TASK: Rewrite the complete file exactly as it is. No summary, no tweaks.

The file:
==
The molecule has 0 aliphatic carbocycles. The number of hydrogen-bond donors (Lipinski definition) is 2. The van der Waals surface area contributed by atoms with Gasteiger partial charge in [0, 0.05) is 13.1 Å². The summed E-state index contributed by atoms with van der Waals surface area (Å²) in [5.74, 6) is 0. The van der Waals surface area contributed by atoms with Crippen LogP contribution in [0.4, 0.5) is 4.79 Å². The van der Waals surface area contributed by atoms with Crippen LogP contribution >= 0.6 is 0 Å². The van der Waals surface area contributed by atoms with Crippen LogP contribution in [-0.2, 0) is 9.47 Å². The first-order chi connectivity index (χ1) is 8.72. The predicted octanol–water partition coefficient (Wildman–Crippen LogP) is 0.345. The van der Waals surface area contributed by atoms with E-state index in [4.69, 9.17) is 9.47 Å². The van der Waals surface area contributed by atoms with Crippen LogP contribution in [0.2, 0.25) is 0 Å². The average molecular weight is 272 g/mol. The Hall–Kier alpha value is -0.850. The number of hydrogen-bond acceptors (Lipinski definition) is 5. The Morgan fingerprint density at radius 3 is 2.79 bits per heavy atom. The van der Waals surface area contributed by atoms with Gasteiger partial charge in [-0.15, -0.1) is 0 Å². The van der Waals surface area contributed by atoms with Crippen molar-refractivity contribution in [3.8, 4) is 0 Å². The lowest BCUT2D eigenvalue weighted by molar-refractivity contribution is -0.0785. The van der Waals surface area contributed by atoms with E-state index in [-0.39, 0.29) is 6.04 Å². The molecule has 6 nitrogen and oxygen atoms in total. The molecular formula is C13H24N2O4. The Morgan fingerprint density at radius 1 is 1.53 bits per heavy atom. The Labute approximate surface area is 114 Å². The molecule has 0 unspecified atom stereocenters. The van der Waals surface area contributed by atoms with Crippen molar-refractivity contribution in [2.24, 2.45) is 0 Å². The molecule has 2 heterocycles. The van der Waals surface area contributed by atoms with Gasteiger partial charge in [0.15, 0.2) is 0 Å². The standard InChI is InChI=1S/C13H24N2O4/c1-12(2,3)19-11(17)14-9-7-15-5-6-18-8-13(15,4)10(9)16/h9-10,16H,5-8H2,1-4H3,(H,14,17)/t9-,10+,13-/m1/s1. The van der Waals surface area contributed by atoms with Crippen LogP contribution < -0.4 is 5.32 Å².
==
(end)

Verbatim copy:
The molecule has 0 aliphatic carbocycles. The number of hydrogen-bond donors (Lipinski definition) is 2. The van der Waals surface area contributed by atoms with Gasteiger partial charge in [0, 0.05) is 13.1 Å². The summed E-state index contributed by atoms with van der Waals surface area (Å²) in [5.74, 6) is 0. The van der Waals surface area contributed by atoms with Crippen LogP contribution in [0.4, 0.5) is 4.79 Å². The van der Waals surface area contributed by atoms with Crippen LogP contribution >= 0.6 is 0 Å². The van der Waals surface area contributed by atoms with Crippen LogP contribution in [-0.2, 0) is 9.47 Å². The first-order chi connectivity index (χ1) is 8.72. The predicted octanol–water partition coefficient (Wildman–Crippen LogP) is 0.345. The van der Waals surface area contributed by atoms with E-state index in [4.69, 9.17) is 9.47 Å². The van der Waals surface area contributed by atoms with Crippen LogP contribution in [0.2, 0.25) is 0 Å². The average molecular weight is 272 g/mol. The Hall–Kier alpha value is -0.850. The number of hydrogen-bond acceptors (Lipinski definition) is 5. The Morgan fingerprint density at radius 3 is 2.79 bits per heavy atom. The van der Waals surface area contributed by atoms with Gasteiger partial charge in [-0.15, -0.1) is 0 Å². The van der Waals surface area contributed by atoms with Crippen molar-refractivity contribution in [3.8, 4) is 0 Å². The lowest BCUT2D eigenvalue weighted by molar-refractivity contribution is -0.0785. The van der Waals surface area contributed by atoms with E-state index in [-0.39, 0.29) is 6.04 Å². The molecule has 6 nitrogen and oxygen atoms in total. The molecular formula is C13H24N2O4. The Morgan fingerprint density at radius 1 is 1.53 bits per heavy atom. The Labute approximate surface area is 114 Å². The molecule has 0 unspecified atom stereocenters. The van der Waals surface area contributed by atoms with Crippen molar-refractivity contribution in [2.24, 2.45) is 0 Å². The molecule has 2 heterocycles. The van der Waals surface area contributed by atoms with Gasteiger partial charge in [0.15, 0.2) is 0 Å². The standard InChI is InChI=1S/C13H24N2O4/c1-12(2,3)19-11(17)14-9-7-15-5-6-18-8-13(15,4)10(9)16/h9-10,16H,5-8H2,1-4H3,(H,14,17)/t9-,10+,13-/m1/s1. The van der Waals surface area contributed by atoms with Crippen LogP contribution < -0.4 is 5.32 Å².